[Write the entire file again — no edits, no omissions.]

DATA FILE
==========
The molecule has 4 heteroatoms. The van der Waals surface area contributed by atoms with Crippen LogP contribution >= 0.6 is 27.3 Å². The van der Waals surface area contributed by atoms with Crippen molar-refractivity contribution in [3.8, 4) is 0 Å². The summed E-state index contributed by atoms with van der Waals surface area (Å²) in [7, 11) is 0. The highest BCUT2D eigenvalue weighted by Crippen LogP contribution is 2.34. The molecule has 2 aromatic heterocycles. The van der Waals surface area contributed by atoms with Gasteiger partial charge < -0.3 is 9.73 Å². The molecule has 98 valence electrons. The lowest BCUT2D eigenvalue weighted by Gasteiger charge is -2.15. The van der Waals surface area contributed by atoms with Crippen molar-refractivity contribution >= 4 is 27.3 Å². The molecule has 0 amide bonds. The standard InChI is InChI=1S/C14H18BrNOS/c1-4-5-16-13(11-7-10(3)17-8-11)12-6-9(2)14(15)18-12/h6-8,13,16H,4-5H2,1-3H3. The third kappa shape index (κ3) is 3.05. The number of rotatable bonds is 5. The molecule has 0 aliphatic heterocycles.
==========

The molecule has 4 heteroatoms. The van der Waals surface area contributed by atoms with Crippen LogP contribution >= 0.6 is 27.3 Å². The van der Waals surface area contributed by atoms with Crippen molar-refractivity contribution in [3.8, 4) is 0 Å². The summed E-state index contributed by atoms with van der Waals surface area (Å²) in [7, 11) is 0. The highest BCUT2D eigenvalue weighted by Crippen LogP contribution is 2.34. The molecule has 2 aromatic heterocycles. The van der Waals surface area contributed by atoms with Gasteiger partial charge < -0.3 is 9.73 Å². The molecule has 98 valence electrons. The lowest BCUT2D eigenvalue weighted by Gasteiger charge is -2.15. The van der Waals surface area contributed by atoms with Crippen molar-refractivity contribution >= 4 is 27.3 Å². The molecule has 0 amide bonds. The standard InChI is InChI=1S/C14H18BrNOS/c1-4-5-16-13(11-7-10(3)17-8-11)12-6-9(2)14(15)18-12/h6-8,13,16H,4-5H2,1-3H3. The third kappa shape index (κ3) is 3.05. The number of rotatable bonds is 5. The molecule has 0 aliphatic heterocycles.